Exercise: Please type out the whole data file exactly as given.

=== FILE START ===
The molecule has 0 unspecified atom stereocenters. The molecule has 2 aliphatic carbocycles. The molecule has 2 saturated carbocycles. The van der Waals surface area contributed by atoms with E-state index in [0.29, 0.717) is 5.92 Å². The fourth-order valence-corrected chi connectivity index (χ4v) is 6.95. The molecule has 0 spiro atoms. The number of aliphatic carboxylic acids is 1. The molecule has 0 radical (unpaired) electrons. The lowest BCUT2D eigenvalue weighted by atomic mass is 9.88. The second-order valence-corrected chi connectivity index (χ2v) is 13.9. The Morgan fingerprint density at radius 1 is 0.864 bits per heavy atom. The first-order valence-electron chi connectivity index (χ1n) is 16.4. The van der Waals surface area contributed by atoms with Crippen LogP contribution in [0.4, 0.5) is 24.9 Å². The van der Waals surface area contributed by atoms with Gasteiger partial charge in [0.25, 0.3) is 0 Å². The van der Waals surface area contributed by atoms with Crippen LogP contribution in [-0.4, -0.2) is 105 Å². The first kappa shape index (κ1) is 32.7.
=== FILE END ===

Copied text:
The molecule has 0 unspecified atom stereocenters. The molecule has 2 aliphatic carbocycles. The molecule has 2 saturated carbocycles. The van der Waals surface area contributed by atoms with E-state index in [0.29, 0.717) is 5.92 Å². The fourth-order valence-corrected chi connectivity index (χ4v) is 6.95. The molecule has 0 spiro atoms. The number of aliphatic carboxylic acids is 1. The molecule has 0 radical (unpaired) electrons. The lowest BCUT2D eigenvalue weighted by atomic mass is 9.88. The second-order valence-corrected chi connectivity index (χ2v) is 13.9. The Morgan fingerprint density at radius 1 is 0.864 bits per heavy atom. The first-order valence-electron chi connectivity index (χ1n) is 16.4. The van der Waals surface area contributed by atoms with Crippen LogP contribution in [0.4, 0.5) is 24.9 Å². The van der Waals surface area contributed by atoms with Gasteiger partial charge in [0.25, 0.3) is 0 Å². The van der Waals surface area contributed by atoms with Crippen LogP contribution in [-0.4, -0.2) is 105 Å². The first kappa shape index (κ1) is 32.7.